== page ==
THE WAY THINGS WERE [with gallery]

Published 2:44 am Saturday, June 30, 2018

Display in McLelland’s museum store documents different lifestyle

Robert McLelland spent years building a collection of things from days gone by. Then he built a museum store near his house in which to display them.

As he talked about his memories and his collection to members of the Covington Historical Society on Thursday night, he said he has one hope for the people who visit his showplace.

“I want them to understand the way things were,” he said.

He started by collecting “anything my grandmother had and would give me,” he said. That would include poll tax receipts, toys, letters, and any manner of antique thing one can imagine.

The Great Depression was on when McLelland was born in 1930. Previously, his mother was a school teacher and his daddy worked at the Ford place in Georgiana.

“He didn’t have a dime,” McLelland said.

The young family moved into his great-grandparents’ old house in the Fairfield community that “leaked like crazy.” They ate lots of cornbread, eggs, chicken, and pork, thanks to his grandparents’ generosity.

“That’s the reason gophers are extinct,” he said. “Folks used to say that they ate so many of them the outhouse crawled off.”

Despite the hardships, he said, “We survived.”

“The worst part was in the summer,” he said. “We didn’t have screens over the windows, so we slept with mosquito nets over our faces, and tried to cover the rest of our bodies so the mosquitoes wouldn’t bite.

“In the winter, you had to haul water to take a bath by the fire. Most of the time you didn’t.”

Times were hard. The banks had no money, so they couldn’t provide farmers with crop loans.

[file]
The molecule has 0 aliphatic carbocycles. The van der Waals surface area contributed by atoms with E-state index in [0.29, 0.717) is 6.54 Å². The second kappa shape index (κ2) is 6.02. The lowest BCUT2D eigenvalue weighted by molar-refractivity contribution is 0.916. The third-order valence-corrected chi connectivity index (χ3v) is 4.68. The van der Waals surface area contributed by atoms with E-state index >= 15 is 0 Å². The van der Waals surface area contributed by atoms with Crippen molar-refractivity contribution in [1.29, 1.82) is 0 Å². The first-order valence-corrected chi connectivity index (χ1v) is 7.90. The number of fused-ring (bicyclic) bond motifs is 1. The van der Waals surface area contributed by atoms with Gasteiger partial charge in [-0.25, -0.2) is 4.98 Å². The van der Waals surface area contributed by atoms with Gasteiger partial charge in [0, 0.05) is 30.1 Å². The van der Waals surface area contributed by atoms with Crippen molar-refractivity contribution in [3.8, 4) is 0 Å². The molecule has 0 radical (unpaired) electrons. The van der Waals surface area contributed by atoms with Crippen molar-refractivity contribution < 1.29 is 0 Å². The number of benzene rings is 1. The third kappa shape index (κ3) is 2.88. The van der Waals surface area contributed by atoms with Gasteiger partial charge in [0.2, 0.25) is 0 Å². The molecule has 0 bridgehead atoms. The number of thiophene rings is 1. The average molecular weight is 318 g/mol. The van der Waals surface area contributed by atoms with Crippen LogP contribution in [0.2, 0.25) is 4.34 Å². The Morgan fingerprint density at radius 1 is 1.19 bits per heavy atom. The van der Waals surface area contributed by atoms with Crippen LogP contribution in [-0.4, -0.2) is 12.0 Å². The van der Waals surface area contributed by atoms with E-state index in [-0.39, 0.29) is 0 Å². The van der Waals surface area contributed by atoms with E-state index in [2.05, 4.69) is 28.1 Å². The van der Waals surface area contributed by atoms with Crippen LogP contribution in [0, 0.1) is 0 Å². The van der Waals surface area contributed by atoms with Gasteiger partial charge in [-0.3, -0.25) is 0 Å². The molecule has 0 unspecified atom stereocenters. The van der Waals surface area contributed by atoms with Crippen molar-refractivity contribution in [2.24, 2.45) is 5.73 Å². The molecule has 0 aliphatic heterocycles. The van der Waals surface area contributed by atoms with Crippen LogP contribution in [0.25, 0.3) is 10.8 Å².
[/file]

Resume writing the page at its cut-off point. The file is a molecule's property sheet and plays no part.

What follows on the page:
“Everything stopped coming except children,” he said.

McLelland said his father wanted to buy a mule, but no one would sell him one on credit. He went to the O’Neal’s mule barn. They wouldn’t sell him a mule, but they told him they had put some out to pasture to die, and he could have any one he wanted.

“They were skin and bones,” McLelland said. “When he found one that actually looked up at him, he brought the old mule home.”

His father had to borrow feed to get started, but soon got the mule in good enough shape to blow.

Flour and sugar were scarce, but he said his mother would make cakes from cornmeal and syrup.

He recalled coming to town with his family on Saturdays when the Square was thick with people. One of his favorite pastimes was to slip off from his family and watch the deputies bring in a paddy wagon of intoxicated men and place them in the South Cotton Street jail.

“They would get them by the gallusses, and throw them in.”

His family eventually moved to town. At 17, McLelland went to work at Covington Electric, and spent 15 years there before going into business for himself. He wired homes at night to save the money he needed to buy property, and entered an agreement with Gulf oil to get a building financed for 10 years.

And when he could, he started collecting. Most of his collection centers around what one would have found in a store, and he chose to display it that way. Many of the cabinets he restored.

Among the items in his collection is a 1925 Hudson limousine which was in the Hughes estate in Florala. The vehicle, which last had a tag in 1929, only has 9,000 miles on it. He also has a 1932 Ford truck that served as an ambulance, hearse, and many other purposes in the Fairfield/Loango communities when McLelland was growing up. It was parked for 42 years in Loango, he said, before he convinced the owner to let him restore it.

At 88, he has not stopped working. He recently took the test to maintain his electrician’s certification – he was putting in an RV park and wanted to wire it himself.